from Dr. Linda Kahl, FDA compliance officer
To Dr. James Maryanski, FDA
About the Federal Register document
"Statement of Policy: Foods from Genetically Modified Plants"
Here are my comments on the Federal Register document "Statement of Policy: Foods from Genetically Modified Plants".
- What is the objective of this policy statement? I .see the following possibilities, based, on what is in the document:
To respond to numerous requests to agency to clarify our position with respect tax the use of the new techniques of biotechnology, and specifically genetic engineering, to produce near cultivars of food crop.
To prepare a comprehensive agency policy with respect to new cultivars of food crops - regardless of whether those food crops are prepared by new or traditional methods.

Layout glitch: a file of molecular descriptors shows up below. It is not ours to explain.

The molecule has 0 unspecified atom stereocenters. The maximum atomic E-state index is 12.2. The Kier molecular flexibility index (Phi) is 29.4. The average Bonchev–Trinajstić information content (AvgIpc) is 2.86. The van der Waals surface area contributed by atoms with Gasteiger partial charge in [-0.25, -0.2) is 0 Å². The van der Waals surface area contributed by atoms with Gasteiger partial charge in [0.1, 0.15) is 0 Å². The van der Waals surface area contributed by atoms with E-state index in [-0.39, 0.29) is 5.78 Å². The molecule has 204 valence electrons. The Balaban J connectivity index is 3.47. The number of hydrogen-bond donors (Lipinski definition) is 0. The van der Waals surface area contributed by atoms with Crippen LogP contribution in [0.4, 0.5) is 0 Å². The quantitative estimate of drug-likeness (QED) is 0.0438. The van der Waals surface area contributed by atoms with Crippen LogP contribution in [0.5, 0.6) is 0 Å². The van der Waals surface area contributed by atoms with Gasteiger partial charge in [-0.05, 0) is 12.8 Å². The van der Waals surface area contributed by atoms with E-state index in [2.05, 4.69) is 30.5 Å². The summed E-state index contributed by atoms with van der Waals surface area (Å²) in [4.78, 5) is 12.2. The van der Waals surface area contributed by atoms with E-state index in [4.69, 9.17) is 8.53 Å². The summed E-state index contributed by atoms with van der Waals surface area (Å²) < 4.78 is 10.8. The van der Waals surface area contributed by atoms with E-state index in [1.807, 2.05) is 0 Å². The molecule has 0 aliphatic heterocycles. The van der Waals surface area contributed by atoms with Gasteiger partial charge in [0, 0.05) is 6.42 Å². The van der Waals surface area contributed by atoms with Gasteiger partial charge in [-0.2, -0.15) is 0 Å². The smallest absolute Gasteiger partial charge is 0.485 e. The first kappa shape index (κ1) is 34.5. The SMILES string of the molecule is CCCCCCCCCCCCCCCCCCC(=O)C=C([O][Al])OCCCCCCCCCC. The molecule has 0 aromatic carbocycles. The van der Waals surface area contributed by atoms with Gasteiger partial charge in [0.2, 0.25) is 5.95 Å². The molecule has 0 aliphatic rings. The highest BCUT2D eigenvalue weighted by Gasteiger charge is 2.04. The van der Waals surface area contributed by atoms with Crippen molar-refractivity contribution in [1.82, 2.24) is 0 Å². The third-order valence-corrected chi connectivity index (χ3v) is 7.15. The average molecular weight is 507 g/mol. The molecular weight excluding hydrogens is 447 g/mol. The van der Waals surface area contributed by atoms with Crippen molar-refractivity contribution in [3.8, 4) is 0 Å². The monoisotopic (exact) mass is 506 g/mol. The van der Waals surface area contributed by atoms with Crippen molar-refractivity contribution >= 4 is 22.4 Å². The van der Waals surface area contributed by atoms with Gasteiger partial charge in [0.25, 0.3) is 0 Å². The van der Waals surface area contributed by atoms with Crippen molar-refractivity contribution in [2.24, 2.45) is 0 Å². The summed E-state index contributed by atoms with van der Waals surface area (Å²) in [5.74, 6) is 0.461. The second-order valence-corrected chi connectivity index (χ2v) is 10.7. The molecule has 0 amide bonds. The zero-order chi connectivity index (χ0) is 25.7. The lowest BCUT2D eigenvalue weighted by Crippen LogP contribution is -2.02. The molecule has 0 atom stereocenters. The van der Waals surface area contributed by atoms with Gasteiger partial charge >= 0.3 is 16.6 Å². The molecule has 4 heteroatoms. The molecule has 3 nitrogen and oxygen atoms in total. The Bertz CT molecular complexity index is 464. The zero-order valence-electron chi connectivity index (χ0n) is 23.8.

The current document (particularly the section on scientific issues and the appendix) is very schizophrenic in regard to the objective. Some of this has been provoked by conflicting comments from multiple sources on previous drafts. Some advice has been "the recommended actions should be the same for cultivars developed by new and traditional methods, because it is the product and not the process that is regulated". Other advice has been "Do you realize that you are proposing regulations for an entire industry that has previously been virtually unregulated and has a history of safety" (i.e., traditional plant breeding).
Therefore, perhaps the relevant question is not only what the objective of the document as a whole is, but what the objective of the Appendix is. Should this in fact be "Points to Consider" for new methods of biotechnology, since guidance has been requested, and guidance on traditional breeding has already been given (GRAS symposium, CFR)? Can the objective of the Appendix be "A" even if the objective of the policy statement is "B"?